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Louisiana School Board Association

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When Teachers Wake UP - Monday, October 31, 2011

Listen UP!


When Teachers Wake UP


            When the Algiers Charter Schools Association let its teachers know that it was withdrawing from the Teacher Retirement System of Louisiana (TRSL) there was a minor earthquake among the retirement system members who saw the withdrawal as a serious undermining of the TRSLís ability to meet retirement obligations.


            Teachers in the Algiers Charter system of five schools rallied against pulling them out of the TRSL with hundreds showing up to a meeting at O. Perry Walker High and the Association trustees, responding to the protest, opted to reenroll in the retirement system.


            The trustees told the assembled teachers that they had not taken the deliberate steps they believed state regulations required to leave the system.  However, the Louisiana Board of Elementary and Secondary Education were advised, at its October meeting, of the withdrawal.


            The trustees said their move was in anticipation of loss of a major grant.  The situation is perhaps the first sign of things to come.  The Cowen Institute of Tulane University, in a report earlier this year observed that RSD charter schools finances were unprepared for a time when grant support would disappear, and that strategies were needed.


            The Algiers association lost 181 students this year, and its property insurance premium increased as the legislature reduced its special appropriation for that purpose requiring the RSD to dip into its MFP  as do all other districts.


            Teachers spoke about the lack of information provided them by the association leadership, and the loss of trust engendered by what was termed something dark in the management of the schools.


            Some teachers reported seeing their paycheck stubs on line with an itemization of Social Security withholding.  The Association admitted that the association was simply holding their money pending a final decision.  The report to BESE was that the Association had not paid retirement into the TRSL at all this year. 


            Proponents of the RSD and charter schools frequently evade the issue of governance.  Last year researchers requesting names and contact information, and an advanced notice of meeting dates and places, were denied such public records information.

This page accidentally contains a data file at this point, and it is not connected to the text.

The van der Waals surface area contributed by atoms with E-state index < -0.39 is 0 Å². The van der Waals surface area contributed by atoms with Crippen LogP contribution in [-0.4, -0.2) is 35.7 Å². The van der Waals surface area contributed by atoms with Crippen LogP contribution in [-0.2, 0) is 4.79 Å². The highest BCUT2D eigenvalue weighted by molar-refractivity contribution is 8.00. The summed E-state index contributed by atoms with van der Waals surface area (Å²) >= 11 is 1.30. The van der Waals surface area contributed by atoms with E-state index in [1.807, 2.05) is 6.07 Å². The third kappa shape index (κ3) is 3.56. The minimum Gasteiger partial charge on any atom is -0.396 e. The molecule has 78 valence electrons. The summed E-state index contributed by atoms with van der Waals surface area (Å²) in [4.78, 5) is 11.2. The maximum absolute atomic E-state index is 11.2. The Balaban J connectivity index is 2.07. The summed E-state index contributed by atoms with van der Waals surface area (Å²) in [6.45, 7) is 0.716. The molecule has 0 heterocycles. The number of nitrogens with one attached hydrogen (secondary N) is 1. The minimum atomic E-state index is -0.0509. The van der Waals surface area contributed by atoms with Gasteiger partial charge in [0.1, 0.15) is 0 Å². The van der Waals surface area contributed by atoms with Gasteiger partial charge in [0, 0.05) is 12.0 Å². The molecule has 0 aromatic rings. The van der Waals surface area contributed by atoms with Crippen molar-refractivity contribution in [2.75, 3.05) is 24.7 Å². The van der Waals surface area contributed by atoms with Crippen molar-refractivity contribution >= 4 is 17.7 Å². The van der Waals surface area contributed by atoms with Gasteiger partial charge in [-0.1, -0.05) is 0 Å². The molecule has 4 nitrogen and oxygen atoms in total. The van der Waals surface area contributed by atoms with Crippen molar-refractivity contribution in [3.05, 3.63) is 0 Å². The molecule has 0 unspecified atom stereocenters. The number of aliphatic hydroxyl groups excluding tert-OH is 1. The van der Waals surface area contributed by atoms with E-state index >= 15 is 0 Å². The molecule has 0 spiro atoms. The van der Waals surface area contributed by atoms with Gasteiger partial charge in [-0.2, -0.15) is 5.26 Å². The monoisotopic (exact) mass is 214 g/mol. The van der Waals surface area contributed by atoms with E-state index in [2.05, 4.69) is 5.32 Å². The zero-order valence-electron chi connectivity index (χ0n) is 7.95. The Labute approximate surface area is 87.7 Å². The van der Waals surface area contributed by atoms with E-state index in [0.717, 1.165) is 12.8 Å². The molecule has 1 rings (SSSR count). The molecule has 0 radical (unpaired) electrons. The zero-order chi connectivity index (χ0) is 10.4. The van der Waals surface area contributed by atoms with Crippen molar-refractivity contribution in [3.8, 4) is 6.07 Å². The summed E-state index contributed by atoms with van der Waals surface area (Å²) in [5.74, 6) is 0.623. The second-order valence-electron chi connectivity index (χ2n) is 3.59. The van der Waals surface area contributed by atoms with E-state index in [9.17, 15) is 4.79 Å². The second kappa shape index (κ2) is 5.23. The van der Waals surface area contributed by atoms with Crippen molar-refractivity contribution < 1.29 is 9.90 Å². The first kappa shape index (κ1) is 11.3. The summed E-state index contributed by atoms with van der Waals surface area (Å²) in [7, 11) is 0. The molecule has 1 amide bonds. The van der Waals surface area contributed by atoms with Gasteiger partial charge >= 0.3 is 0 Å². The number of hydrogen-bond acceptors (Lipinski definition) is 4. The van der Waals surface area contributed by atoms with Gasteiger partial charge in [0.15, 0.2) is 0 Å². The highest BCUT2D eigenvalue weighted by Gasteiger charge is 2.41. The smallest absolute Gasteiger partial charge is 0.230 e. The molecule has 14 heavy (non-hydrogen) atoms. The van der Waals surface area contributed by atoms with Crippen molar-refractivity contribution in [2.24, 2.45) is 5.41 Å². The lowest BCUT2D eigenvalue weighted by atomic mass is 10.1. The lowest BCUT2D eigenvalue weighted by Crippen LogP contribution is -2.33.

Lack of governance transparency and BESE unwillingness to enforce its own contracts with the charters continues.  In December, BESE defied Paul Pastorekís recommendation and approved by a 6-5 vote the extension of 12 charter contracts.  It was revealed that none had met academic requirements of their contracts and 11 had failed to timely file fiscal reports.


            Charges that management of Abramson failed to notify authorities of abuse and of other irregularities forced the State Department of Education to cancel the Pelican Foundation charter.


            Parents attending BESE meetings have routinely complained about the lack of a venue for registering numerous complaints about charter operations.  However, the BESE committee, chaired  by Chas Roemer, rarely provides more than a cursory hearing of such complaints.


            Roemer, who was forced into a runoff election, chairs the committee that serves as the RSDís school board in spite of a Louisiana Ethics opinion that warns his sisterís service as executive director of the state charter school association suggests potential conflicts of interest.


            It was Roemer who insisted on the motion to approve the 12 charter extensions even though the DOE recommended deferral.  Charters pay membership dues into the state association run by Roemerís sister Caroline Roemer Shirley.


            The Algiers retirement uproar should serve as a storm warning to all teachers that if they are not aware and personally involved in oversight of their school system operations and in electing policy makers, they will be subject to even worse shocks.


            Gov. Jindal has already announced that his new administration will force changes in the state teacher tenure laws.  Given a supermajority on BESE, he will have no obstacle to forcing BESE to elect a state superintendent who is pledged to do his bidding.  Three BESE district elections will take place in November and Gov. Jindal and large out of state campaign contributors are supporting Roemer and Kira Orange-Jones.  This pair has been strongly identified with the charter movement and is pledged to support Gov. Jindal.


            Louisiana Association of Business and Industryís four political action committees have donated the maximum allowable to these candidates as have several large out-of-state contributors including New York City Mayor Michael Bloomberg.  The Mayorís political arm gave $100,000 to help elect Roemer and Orange-Jones.